The Kony 2012 video has divided students’ message toward the warlord’s actions.
Temple supporters of Invisible Children took to the streets of Philadelphia to make an infamous African warlord known, while other students set out to cover his face and name.
With more than 100 million views during its first two weeks, the Kony 2012 campaign has produced both ardent supporters and critics. Invisible Children, Inc., a national organization behind the campaign, has used many forms of media to make the warlord, Joseph Kony, a household name in the hopes of bringing him to justice.
On April 20, Temple’s chapter of Invisible Children hung posters bearing the name and face of Kony as part of Invisible Children’s “Cover the Night” event.
Temple students Kelsey Nielsen, a senior social work major, and Victoria Sensenig, a junior social work major, set out to cover up posters left by those supporters.
The duo’s posters read: “I am respectfully covering up the face and name of a viscous warlord responsible for senseless acts of violence against people I love in Uganda.”
“What we really wanted to do was start a dialogue,” Nielsen said. “We were reaching out to get people understanding both the positives and negatives of the campaign.”
Sensenig agreed, and said that she feels that Invisible Children supporters are not considering the Kony 2012 campaign.
“Our goal was to tell people our side of things and how we feel about it,” Sensenig said. “They will probably ask why their signs are covered up because they don’t know our side or where we are coming from.”
Nielsen, who has done social work in Uganda three times, said many Ugandans feel exploited by the campaign.
“Some Ugandans are saying they feel exploited and that profit is being made off of their pain,” Nielsen said. “That is not a good sign. It’s not something that should go unaddressed.”
However, Nielsen said she does not entirely denounce Invisible Children.
“I think [the Invisible Children’s] efforts are very commendable, but I think that they are acting too much on emotion without a thoughtful analysis of what is helping and what it hurting,” she said.
Nielsen said that it’s important that Americans understand who this cause belongs to and who will have to live with the results at the end of the day.
“The [African] people who are right in the midst of it are the ones going to solve this problem,” she said. “It’s not going to be teenagers wearing T-shirts or hanging up signs.”
“I think sometimes it’s scary for us to realize that sometimes there is just very little we can do,” Nielsen added. “To claim that you are the ones ending this war, or that you are the ones solving this problem, is just not true and is not appropriate.”
Michele Aweeky, a senior journalism major and founder and president of Temple Invisible Children, disagreed with Sensenig and Nielsen. Aweeky said that her views represent those of Temple Invisible Children, not the views of the national organization.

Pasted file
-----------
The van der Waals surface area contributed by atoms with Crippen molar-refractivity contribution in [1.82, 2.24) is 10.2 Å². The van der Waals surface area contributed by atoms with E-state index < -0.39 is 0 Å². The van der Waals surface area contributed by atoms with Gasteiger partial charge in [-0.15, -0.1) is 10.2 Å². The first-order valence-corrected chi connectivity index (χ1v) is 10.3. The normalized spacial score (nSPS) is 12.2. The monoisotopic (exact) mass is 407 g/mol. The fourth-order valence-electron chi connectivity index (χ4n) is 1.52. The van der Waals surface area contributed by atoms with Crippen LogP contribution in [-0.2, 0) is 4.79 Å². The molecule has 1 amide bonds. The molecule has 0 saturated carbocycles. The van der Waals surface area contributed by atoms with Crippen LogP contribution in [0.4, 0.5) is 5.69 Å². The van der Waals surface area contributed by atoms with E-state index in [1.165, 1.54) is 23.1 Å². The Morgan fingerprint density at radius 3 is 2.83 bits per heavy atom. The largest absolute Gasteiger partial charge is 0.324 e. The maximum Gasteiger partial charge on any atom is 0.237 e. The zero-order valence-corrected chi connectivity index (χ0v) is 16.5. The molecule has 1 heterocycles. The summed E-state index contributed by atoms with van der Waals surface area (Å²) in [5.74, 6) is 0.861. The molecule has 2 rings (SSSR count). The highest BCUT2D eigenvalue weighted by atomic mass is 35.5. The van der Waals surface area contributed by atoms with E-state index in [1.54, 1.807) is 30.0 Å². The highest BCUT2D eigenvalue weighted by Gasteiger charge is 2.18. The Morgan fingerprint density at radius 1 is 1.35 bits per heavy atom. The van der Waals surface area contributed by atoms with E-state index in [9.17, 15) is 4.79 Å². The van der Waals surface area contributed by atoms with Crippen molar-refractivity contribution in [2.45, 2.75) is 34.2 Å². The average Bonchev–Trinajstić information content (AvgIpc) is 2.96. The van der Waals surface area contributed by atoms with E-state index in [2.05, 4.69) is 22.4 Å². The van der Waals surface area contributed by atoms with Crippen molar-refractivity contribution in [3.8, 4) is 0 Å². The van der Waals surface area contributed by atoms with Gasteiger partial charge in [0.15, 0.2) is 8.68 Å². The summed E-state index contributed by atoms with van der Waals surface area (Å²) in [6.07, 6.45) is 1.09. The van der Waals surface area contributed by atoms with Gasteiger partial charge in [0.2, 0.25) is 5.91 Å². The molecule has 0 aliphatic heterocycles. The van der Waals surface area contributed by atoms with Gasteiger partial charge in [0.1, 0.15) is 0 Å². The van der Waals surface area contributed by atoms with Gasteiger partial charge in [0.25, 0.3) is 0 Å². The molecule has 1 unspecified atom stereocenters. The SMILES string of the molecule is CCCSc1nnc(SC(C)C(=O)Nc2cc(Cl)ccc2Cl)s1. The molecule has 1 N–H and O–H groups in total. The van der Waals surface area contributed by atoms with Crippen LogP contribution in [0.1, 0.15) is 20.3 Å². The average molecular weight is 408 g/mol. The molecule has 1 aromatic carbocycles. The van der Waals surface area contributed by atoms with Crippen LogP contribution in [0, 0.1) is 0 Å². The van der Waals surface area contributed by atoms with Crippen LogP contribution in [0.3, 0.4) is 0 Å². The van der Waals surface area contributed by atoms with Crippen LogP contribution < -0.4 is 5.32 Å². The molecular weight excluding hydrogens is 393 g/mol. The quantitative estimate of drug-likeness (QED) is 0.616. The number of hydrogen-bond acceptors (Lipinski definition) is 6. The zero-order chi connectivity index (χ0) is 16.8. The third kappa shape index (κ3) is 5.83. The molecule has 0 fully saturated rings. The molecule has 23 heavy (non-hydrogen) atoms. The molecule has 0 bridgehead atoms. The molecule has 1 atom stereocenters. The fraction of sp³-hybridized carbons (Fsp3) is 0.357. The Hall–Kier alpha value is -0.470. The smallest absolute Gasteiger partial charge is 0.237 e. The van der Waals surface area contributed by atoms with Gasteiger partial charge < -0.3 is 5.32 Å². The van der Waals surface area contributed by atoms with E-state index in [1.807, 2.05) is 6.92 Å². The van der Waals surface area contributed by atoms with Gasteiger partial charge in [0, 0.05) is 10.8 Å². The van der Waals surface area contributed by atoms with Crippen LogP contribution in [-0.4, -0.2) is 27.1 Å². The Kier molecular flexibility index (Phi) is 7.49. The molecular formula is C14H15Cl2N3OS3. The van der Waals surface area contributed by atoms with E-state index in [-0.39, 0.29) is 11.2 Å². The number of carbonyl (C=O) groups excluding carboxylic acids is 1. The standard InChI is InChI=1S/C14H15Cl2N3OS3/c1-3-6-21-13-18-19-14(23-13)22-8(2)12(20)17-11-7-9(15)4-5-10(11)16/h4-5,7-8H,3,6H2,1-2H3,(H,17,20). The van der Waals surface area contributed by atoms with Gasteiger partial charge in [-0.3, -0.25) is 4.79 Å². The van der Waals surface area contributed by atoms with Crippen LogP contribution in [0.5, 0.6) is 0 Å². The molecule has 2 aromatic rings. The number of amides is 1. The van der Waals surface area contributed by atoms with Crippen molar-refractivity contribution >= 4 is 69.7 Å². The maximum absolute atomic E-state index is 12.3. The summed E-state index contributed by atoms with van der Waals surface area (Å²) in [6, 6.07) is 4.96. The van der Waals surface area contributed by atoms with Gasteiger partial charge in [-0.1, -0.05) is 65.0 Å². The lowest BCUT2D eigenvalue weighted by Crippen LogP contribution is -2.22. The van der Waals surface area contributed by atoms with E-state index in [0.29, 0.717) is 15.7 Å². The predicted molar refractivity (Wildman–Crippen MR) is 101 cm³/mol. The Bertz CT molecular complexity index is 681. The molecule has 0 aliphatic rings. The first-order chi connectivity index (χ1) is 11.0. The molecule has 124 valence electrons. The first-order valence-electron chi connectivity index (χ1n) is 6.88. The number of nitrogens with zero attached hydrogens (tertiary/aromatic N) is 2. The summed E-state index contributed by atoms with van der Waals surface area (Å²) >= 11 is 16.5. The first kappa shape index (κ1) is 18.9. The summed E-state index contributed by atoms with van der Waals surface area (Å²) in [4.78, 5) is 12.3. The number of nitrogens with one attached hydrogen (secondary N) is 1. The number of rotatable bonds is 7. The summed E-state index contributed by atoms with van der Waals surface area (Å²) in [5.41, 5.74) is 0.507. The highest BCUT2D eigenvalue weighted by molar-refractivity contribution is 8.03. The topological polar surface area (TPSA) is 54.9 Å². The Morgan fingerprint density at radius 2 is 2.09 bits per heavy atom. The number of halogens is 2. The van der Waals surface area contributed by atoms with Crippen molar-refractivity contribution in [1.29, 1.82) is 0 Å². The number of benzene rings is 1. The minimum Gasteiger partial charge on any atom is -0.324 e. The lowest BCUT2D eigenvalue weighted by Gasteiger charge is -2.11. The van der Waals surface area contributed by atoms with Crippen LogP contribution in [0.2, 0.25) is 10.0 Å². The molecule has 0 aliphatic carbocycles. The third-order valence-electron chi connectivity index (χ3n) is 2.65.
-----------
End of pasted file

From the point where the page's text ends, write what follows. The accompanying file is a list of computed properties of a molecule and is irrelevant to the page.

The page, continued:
“This claim that [Invisible Children] doesn’t have a right to advocate to the western world about a social issue that they find appalling because it isn’t theirs to advocate for is just asinine,” she said. “The reason they felt the need to start a movement is because the mainstream media in the western world [were] not talking about the atrocities happening in Central East Africa.”
Nielsen said that she believes it’s imperative that Americans take a supporting role and seek to understand, rather than dictate how problems should be solved internationally.
“I think we need to abandon this as the cause of American youth and recognize that it’s the cause of the Ugandan, Congalese, Sudanese and the rest of the people in that region,” she said. “It’s something that they’ve been fighting for over 26 years now.”
Citing the long period of time that Kony has committed crimes, Aweeky said that the situation must be addressed by the international community.
“Kids being killed and no one [has done] anything about it for more than a quarter of a century,” she said. “A vicious warlord is the kind of force that needs international support and involvement to be stopped.”
In response to the idea that Ugandans do not appreciate the Kony 2012 video and campaign, Aweeky points out the differences in culture.
“Invisible Children’s Kony 2012 video was not made for Ugandans,” she said. “It was made for young people in the United States to educate them about what’s happening in Uganda and inspire them to do something about it.”
It is that human connection between young people that Aweeky enjoys when taking part in the campaign to stop the rape, murder and torture alleged by Kony’s forces.
“Knowing that people all over the world are doing the same thing, for the same reasons, is something you can’t comprehend until it happens to you,” she said. “We [young people] are not ignorant, despite the frequent label.”
Aweeky did admit that it was discouraging to see the reaction of the Ugandan people to the campaign.
“I was honestly very disheartened when I read and watched reactions of some Ugandans to this campaign, as were many of the members of Temple IC,” she said. “But we then looked at the situation from this perspective and remembered that the kids are the main reason we’re doing this, and they’re still in danger.”
Nielsen and Sensenig said they understand Aweeky’s perspective, but urge that people think critically before acting.
“I think [Invisible Children supporters] are very intelligent and passionate people,” Nielsen said. “It’s not that we don’t want you to care, or that you shouldn’t be involved in this cause. We just really wish that you would think about this more.”
John A. Dailey can be reached at email@example.com.